[14] |
J. Herzog, Computational Soundness for Standard Assumptions of Formal
Cryptography.
PhD thesis, Massachusetts Institute of Technology, May 2004.[ bib | .ps | .pdf ] The |

[15] |
J. D. Guttman, J. C. Herzog, J. D. Ramsdell, and B. T. Sniffen, ``Programming
cryptographic protocols,'' in Proceedings of the Symposium on
Trustworthy Global Computing, April 2005.[ bib | .pdf ] Cryptographic protocols are useful for trust engineering in distributed transactions. Transactions require specific degrees of confidentiality and agreement between the principals engaging in it. Moreover, trust management assertions may be attached to protocol actions, constraining the behavior of a principal to be compatible with its own trust policy. We embody these ideas in a cryptographic protocol programming language CPPL at the Dolev-Yao level of abstraction. A strand space semantics for CPPL shaped our compiler development, and allows a protocol designer to prove that a protocol is sound. |

[16] |
J. Herzog, ``A computational interpretation of Dolev-Yao adversaries,''
Theoretical Computer Science, vol. 340, pp. 57-81, June 2005.[ bib | .ps | .pdf ] The Dolev-Yao model is a simple and useful framework in which to analyze security protocols, but it assumes that the adversary is extremely limited. We show that it is possible for the results of this model to remain valid even if the adversary is given additional power. In particular, we show that there exist situations in which Dolev-Yao adversary can be viewed as a valid abstraction of all realistic adversaries. We do this in a number of steps: |

[17] |
P. Adao, G. Bana, J. Herzog, and A. Scedrov, ``Soundness of formal encryption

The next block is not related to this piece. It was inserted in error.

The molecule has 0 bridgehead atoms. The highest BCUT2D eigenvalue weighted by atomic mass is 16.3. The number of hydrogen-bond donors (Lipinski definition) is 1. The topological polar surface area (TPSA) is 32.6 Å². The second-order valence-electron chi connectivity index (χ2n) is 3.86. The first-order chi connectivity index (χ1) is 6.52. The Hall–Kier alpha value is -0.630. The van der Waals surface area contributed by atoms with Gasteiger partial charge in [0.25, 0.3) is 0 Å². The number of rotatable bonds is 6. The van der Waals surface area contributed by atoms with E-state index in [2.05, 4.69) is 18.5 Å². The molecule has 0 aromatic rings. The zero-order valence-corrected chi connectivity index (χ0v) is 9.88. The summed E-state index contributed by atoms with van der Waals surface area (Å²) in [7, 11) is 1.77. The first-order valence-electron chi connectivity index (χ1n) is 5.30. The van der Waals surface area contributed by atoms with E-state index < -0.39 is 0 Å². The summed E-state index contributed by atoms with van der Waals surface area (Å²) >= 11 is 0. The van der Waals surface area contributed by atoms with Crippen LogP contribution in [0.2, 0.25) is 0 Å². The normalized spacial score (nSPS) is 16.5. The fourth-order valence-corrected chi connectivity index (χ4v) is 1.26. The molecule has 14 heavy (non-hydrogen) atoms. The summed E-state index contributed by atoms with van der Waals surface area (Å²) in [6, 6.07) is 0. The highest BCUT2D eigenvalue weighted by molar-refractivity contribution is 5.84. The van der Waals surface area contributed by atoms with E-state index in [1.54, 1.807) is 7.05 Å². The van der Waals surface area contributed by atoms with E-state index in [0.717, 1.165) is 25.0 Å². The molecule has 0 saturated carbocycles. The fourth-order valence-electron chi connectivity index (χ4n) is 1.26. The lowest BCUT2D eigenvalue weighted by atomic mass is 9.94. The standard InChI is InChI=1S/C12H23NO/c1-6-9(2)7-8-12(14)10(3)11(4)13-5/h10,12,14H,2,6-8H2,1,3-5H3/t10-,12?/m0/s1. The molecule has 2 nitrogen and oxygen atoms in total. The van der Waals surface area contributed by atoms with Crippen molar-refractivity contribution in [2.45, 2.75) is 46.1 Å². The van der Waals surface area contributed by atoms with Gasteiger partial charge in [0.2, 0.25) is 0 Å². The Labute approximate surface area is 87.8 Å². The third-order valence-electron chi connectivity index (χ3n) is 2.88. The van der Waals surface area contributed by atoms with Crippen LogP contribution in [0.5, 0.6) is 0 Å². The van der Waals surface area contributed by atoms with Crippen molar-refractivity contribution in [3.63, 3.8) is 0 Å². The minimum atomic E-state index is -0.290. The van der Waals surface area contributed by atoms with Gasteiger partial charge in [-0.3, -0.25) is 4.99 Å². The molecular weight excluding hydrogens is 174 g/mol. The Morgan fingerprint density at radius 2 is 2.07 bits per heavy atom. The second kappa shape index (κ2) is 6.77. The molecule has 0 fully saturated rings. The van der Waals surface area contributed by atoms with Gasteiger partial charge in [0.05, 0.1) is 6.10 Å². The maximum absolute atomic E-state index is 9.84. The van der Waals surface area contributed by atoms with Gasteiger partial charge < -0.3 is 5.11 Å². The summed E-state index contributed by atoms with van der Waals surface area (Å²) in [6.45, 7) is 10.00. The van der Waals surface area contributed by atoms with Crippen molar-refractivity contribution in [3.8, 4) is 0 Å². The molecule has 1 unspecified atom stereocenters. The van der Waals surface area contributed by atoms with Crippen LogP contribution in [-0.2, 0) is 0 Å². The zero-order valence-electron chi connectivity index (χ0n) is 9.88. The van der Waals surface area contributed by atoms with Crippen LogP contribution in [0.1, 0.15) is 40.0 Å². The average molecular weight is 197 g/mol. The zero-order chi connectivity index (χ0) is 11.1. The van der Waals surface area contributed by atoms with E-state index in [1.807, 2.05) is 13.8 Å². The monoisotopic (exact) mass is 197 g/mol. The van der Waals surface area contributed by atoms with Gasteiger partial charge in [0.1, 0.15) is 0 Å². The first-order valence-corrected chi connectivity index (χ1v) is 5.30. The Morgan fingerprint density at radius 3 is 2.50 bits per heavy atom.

in the presence of key-cycles,'' in Proceedings of the 10th European
Symposium On Research In Computer Security (ESORICS 2005), September 2005.[ bib | .pdf ] Both the formal and the computational models of cryptography contain the notion of message |

[18] |
R. Canetti and J. Herzog, ``Universally composable symbolic analysis of mutual
authentication and key exchange protocols,'' in Proceedings, Theory of
Cryptography Conference (TCC), March 2006.[ bib | .pdf ] Symbolic analysis of cryptographic protocols is dramatically simpler than full-fledged cryptographic analysis. In particular, it is simple enough to be automated. However, symbolic analysis does not, by itself, provide any cryptographic soundness guarantees. Following recent work on cryptographically sound symbolic analysis, we demonstrate how Dolev-Yao style symbolic analysis can be used to assert the security of cryptographic protocols within the universally composable (UC) security framework. Consequently, our methods enable security analysis that is completely symbolic, and at the same time cryptographically sound with strong composability properties. More specifically, we concentrate on mutual authentication and key-exchange protocols. We restrict attention to protocols that use public-key encryption as their only cryptographic primitive and have a specific restricted format. We define a mapping from such protocols to Dolev-Yao style symbolic protocols, and show that the symbolic protocol satisfies a certain symbolic criterion if and only if the corresponding cryptographic protocol is UC-secure. For mutual authentication, our symbolic criterion is similar to the traditional Dolev-Yao criterion. For key exchange, we demonstrate that the traditional Dolev-Yao style symbolic criterion is insufficient, and formulate an adequate symbolic criterion. |